Universiade is fully official
LAKE PLACID — The International University Sports Federation (FISU) in Lausanne, Switzerland, completed signing the host city contract Thursday, making Lake Placid the official site for the 2023 Winter Universiade, otherwise known as the Winter World University Games.
FISU’s agreement comes after Gov. Andrew Cuomo signed an executive order in Albany, authorizing Lake Placid and the surrounding North Country region to host the 31st games. This will be the village’s second time hosting the event. The last was in 1972. Lake Placid is the only place in the Western Hemisphere to ever host the Winter Universiade, which began in 1960.
“From its outset, the bid was one of the strongest we have seen,” FISU President Oleg Matytsin said in at the signing in Switzerland. “For Lake Placid to go from Winter Universiade candidate to future host is a great moment for the university sports movement. Today’s signing will have a lifelong impact on the thousands of student-athletes who will come to the Adirondack region from all around the world.”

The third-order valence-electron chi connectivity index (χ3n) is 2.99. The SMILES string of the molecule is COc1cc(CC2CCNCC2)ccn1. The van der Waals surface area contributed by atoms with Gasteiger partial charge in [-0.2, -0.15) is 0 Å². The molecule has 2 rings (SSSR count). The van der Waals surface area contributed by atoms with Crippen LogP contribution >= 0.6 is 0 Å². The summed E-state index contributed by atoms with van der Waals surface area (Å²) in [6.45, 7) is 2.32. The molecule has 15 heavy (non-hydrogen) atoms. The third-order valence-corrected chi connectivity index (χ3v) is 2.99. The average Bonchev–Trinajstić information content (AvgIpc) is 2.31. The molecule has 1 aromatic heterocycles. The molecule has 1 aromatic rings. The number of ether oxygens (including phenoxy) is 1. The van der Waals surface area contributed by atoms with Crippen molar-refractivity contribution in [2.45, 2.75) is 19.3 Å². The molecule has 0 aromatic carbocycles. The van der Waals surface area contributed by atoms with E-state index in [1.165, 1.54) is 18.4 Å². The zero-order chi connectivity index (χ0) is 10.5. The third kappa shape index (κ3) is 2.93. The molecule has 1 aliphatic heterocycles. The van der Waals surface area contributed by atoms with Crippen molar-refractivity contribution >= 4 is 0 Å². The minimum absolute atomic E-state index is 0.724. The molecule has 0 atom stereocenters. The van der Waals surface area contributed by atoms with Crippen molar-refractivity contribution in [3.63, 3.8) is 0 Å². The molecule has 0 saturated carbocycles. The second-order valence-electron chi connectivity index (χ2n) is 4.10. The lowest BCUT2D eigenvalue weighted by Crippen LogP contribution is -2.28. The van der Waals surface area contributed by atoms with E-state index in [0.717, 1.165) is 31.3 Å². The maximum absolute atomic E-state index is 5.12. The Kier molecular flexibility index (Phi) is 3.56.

In New York, Cuomo said, “Lake Placid is the perfect location to host this event, which will showcase the very best of New York and the North County to an international audience. We are proud and fortunate to have both the natural and man-made resources required for the Winter Universiade in our own backyard, and we look forward to welcoming athletes from across the globe to experience all the Adirondacks has to offer.”
The Universiade is expected to attract more than 3,000 student-athletes, delegates and officials representing 60 countries and 600 universities to compete during an 11-day period in over 70 events, which include sports such hockey, figure skating, snowboarding, skiing and curling.
Though Lake Placid is the host city, the plan is to have athletes compete at venues throughout the North Country. Hockey would mainly be held at nearby colleges such as SUNY Potsdam, SUNY Plattsburgh and St. Lawrence University. The skiing and snowboarding events would be at the Whiteface and Gore Mountain ski centers in Wilmington and North Creek, respectively. The bid for the games also proposed building a new curling facility in Saranac Lake; however, details on the exact cost and location are not yet worked out.
In April, New York lawmakers approved Gov. Andrew Cuomo’s proposal to invest $62.5 million investment into this Olympic Regional Development Authority venues — $50 million for a strategic upgrade and modernization plan to support improvements to the Olympic facilities and ski resorts, $10 million for critical maintenance and energy efficiency upgrades, and $2.5 million appropriated from the Office of Parks, Recreation and Historic Preservation budget as part of the New York Works initiative.